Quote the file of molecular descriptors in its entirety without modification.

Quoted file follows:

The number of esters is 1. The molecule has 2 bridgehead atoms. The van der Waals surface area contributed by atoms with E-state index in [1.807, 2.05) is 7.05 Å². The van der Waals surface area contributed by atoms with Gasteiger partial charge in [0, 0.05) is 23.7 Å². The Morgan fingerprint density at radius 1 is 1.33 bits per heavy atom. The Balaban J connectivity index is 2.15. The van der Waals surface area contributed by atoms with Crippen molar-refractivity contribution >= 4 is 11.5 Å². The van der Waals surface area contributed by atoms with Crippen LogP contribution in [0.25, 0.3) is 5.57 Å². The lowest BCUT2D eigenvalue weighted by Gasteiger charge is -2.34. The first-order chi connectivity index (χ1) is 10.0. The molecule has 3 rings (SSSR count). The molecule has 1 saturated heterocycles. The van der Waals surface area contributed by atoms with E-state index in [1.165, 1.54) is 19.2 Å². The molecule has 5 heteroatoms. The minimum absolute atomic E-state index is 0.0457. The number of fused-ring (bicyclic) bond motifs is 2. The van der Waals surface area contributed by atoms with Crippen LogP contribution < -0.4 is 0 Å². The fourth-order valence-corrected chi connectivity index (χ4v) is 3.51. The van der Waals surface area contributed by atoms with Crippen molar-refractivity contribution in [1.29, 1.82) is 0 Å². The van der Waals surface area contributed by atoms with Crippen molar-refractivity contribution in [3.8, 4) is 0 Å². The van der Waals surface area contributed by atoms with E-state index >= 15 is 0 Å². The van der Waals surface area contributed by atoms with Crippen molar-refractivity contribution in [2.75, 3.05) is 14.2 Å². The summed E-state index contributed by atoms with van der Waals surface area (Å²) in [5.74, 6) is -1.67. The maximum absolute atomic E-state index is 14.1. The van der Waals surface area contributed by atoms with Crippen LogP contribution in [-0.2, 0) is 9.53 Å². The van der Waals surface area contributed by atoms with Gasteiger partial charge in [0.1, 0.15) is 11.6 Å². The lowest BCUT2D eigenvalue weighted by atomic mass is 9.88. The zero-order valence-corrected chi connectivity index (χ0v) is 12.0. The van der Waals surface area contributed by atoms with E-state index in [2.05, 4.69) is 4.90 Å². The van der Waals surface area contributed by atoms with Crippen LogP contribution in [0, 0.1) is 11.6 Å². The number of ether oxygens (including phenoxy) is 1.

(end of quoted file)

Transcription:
The number of esters is 1. The molecule has 2 bridgehead atoms. The van der Waals surface area contributed by atoms with E-state index in [1.807, 2.05) is 7.05 Å². The van der Waals surface area contributed by atoms with Gasteiger partial charge in [0, 0.05) is 23.7 Å². The Morgan fingerprint density at radius 1 is 1.33 bits per heavy atom. The Balaban J connectivity index is 2.15. The van der Waals surface area contributed by atoms with Crippen molar-refractivity contribution >= 4 is 11.5 Å². The van der Waals surface area contributed by atoms with Crippen LogP contribution in [0.25, 0.3) is 5.57 Å². The lowest BCUT2D eigenvalue weighted by Gasteiger charge is -2.34. The first-order chi connectivity index (χ1) is 10.0. The molecule has 3 rings (SSSR count). The molecule has 1 saturated heterocycles. The van der Waals surface area contributed by atoms with E-state index in [1.165, 1.54) is 19.2 Å². The molecule has 5 heteroatoms. The minimum absolute atomic E-state index is 0.0457. The number of fused-ring (bicyclic) bond motifs is 2. The van der Waals surface area contributed by atoms with Crippen LogP contribution < -0.4 is 0 Å². The fourth-order valence-corrected chi connectivity index (χ4v) is 3.51. The van der Waals surface area contributed by atoms with Crippen molar-refractivity contribution in [1.29, 1.82) is 0 Å². The van der Waals surface area contributed by atoms with Crippen molar-refractivity contribution in [3.8, 4) is 0 Å². The van der Waals surface area contributed by atoms with E-state index >= 15 is 0 Å². The van der Waals surface area contributed by atoms with Crippen molar-refractivity contribution in [2.75, 3.05) is 14.2 Å². The summed E-state index contributed by atoms with van der Waals surface area (Å²) in [5.74, 6) is -1.67. The maximum absolute atomic E-state index is 14.1. The van der Waals surface area contributed by atoms with Crippen LogP contribution in [-0.2, 0) is 9.53 Å². The van der Waals surface area contributed by atoms with Gasteiger partial charge in [0.1, 0.15) is 11.6 Å². The lowest BCUT2D eigenvalue weighted by atomic mass is 9.88. The zero-order valence-corrected chi connectivity index (χ0v) is 12.0. The van der Waals surface area contributed by atoms with E-state index in [2.05, 4.69) is 4.90 Å². The van der Waals surface area contributed by atoms with Crippen LogP contribution in [0, 0.1) is 11.6 Å². The number of ether oxygens (including phenoxy) is 1.